BREAKING: ‘CONGO HOLD-UP’
November 19, 2021 (Washington, DC) – Red flags for corruption, money laundering, and other financial crimes were ignored as millions of dollars linked to the former president of the Democratic Republic of Congo (DRC) traveled through a maze of business transactions and were stashed in quiet residential neighborhoods surrounding the US capital Washington, DC, according to a new investigative report by The Sentry, “Embezzled Empire.”
The Sentry’s revelations come today in the first wave of “Congo Hold-up,” a series of investigative reports by an international consortium of non-profit organizations and media outlets. The millions of leaked bank records obtained by the Platform to Protect Whistleblowers in Africa (PPLAAF) and the French news group Mediapart and shared with The Sentry and other consortium partners by PPLAAF and European Investigative Collaborations (EIC) represent the largest confidential data leak in African history.
Michelle Kendler-Kretsch, Investigator at The Sentry, said: “The Congo Hold-up leak is the clearest evidence to date of the powerful combination of tools the Kabila family had their fingertips to embezzle public funds, including a bank and a maze of companies all under their control. How the former president’s brother purchased millions of dollars’ worth of real estate in the US and South Africa, it appears in part using funds diverted from the Congolese government, is only one of many scandals now being revealed using this massive trove of leaked bank statements, emails, contracts, bills, and corporate records. This level of detail offers an unparalleled view of the previously-secret machinery used to plunder Congolese public funds.”
John Prendergast, Co-Founder of The Sentry, said: “Rarely is the world afforded such a clear and comprehensive view into the ways a state can be captured — every theft of public money, backroom deal, and shell company, and every failure along the way to stop the chain of illicit transactions. With this magnitude of evidence in the Congo Hold-up leak, there should be no delay in bringing the corrupt perpetrators, their accomplices, and international enablers to justice.”
At a time of political turmoil, Francis Selemani, the brother of former DRC president Joseph Kabila, funneled steadily more money into real estate investments abroad, especially in the US. The Sentry’s investigation reveals how Selemani’s nine-year tenure in a senior management position at BGFIBank DRC gave the Kabila family and their allies access to a financial institution they could use to launder the proceeds of corruption. Oversight of BGFIBank DRC’s activities was badly deficient, as the bank’s own internal audit found, enabling the Kabila family to circulate funds clandestinely throughout their business network.
Justyna Gudzowska, Director of Illicit Finance Policy at The Sentry, said: “When the brother of a notoriously corrupt ruler is able to launder millions of dollars into real estate just a stone’s throw from the US capital, it’s high time to close the loopholes that allow this type of activity to flourish. The real estate industry has been far too happy to turn a blind eye to dirty money stolen from the world’s poorest countries, and the exemption for real estate professionals in the US anti-money laundering framework should be revoked without delay.”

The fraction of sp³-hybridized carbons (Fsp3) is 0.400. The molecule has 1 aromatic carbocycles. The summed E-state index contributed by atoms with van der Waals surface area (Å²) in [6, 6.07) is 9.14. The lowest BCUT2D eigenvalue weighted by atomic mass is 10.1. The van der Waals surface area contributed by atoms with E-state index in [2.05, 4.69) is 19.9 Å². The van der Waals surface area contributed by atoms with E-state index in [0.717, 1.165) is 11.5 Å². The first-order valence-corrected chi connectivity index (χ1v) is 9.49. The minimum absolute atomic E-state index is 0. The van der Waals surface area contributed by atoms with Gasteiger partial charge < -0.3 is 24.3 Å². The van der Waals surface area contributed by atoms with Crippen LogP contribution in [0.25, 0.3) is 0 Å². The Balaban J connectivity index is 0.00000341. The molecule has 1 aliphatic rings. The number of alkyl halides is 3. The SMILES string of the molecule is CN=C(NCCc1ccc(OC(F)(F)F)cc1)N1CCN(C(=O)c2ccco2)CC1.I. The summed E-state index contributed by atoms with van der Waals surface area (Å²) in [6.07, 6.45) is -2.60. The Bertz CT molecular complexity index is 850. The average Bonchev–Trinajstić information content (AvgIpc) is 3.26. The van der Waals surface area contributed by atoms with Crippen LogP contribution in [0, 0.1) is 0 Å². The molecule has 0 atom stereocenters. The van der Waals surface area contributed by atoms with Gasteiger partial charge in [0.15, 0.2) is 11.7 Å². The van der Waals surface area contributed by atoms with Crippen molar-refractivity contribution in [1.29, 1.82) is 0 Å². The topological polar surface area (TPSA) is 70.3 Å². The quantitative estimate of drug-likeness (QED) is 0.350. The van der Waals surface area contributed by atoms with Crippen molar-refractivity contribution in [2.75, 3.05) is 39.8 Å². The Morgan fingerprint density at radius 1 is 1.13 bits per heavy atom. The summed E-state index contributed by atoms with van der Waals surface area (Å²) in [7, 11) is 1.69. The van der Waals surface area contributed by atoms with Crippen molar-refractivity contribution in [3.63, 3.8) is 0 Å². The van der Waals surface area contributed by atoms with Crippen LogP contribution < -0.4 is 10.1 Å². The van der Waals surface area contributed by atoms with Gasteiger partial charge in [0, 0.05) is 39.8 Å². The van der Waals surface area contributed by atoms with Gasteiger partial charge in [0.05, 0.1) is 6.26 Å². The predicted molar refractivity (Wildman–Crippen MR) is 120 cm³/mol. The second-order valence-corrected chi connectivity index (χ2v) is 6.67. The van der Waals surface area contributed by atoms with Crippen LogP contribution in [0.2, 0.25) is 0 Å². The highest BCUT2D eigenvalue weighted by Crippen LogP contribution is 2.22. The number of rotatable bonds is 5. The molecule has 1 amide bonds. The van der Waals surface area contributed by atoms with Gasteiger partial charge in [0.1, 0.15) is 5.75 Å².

J.R. Mailey, Director of Investigations at The Sentry, said: “The Congo Hold-up leak is a paper trail of 3.5 million documents that leads to one central conclusion: banks are the arteries of a kleptocracy. They provide a place to park looted state assets, a vessel for paying and receiving bribes, a veil to disguise the origin and destination of illicit funds, and a conduit for stashing money in property abroad. The investigations published as part of this consortium provide a glimpse into how one of the world’s poorest countries has hemorrhaged untold billions—but they also provide governments, law enforcement agencies, and financial institutions with the evidence needed to take meaningful action. The findings should prompt prosecutions, sanctions, asset seizures, hefty fines, and an overhaul of several countries’ anti-money laundering regimes.”
In the US, the full spectrum of anti-money laundering requirements only covers some of the professionals involved in a real estate transaction. Real estate professionals can provide valuable financial intelligence on possible illicit motives but are subject to fewer government reporting requirements than financial institutions.
Selected excerpts from The Sentry’s report:
Key recommendations (complete recommendations in the report):
Read the full report: thesentry.org/reports/embezzled-empire/
Visit the Congo Hold-up coalition hub: www.congoholdup.com
For media inquiries or interview requests, please contact: Greg Hittelman, Director of Communications, +1 310 717 0606, email@example.com
About The Sentry
The Sentry is an investigative and policy team that follows the dirty money connected to African war criminals and transnational war profiteers and seeks to shut those benefiting from violence out of the international financial system. By disrupting the cost-benefit calculations of those who hijack governments for self-enrichment, we seek to counter the main drivers of conflict and create new leverage for peace, human rights, and good governance. The Sentry is composed of financial investigators, international human rights lawyers, and regional experts, as well as former law enforcement agents, intelligence officers, policymakers, investigative journalists, and banking professionals. Co-founded by George Clooney and John Prendergast, The Sentry is a strategic partner of the Clooney Foundation for Justice.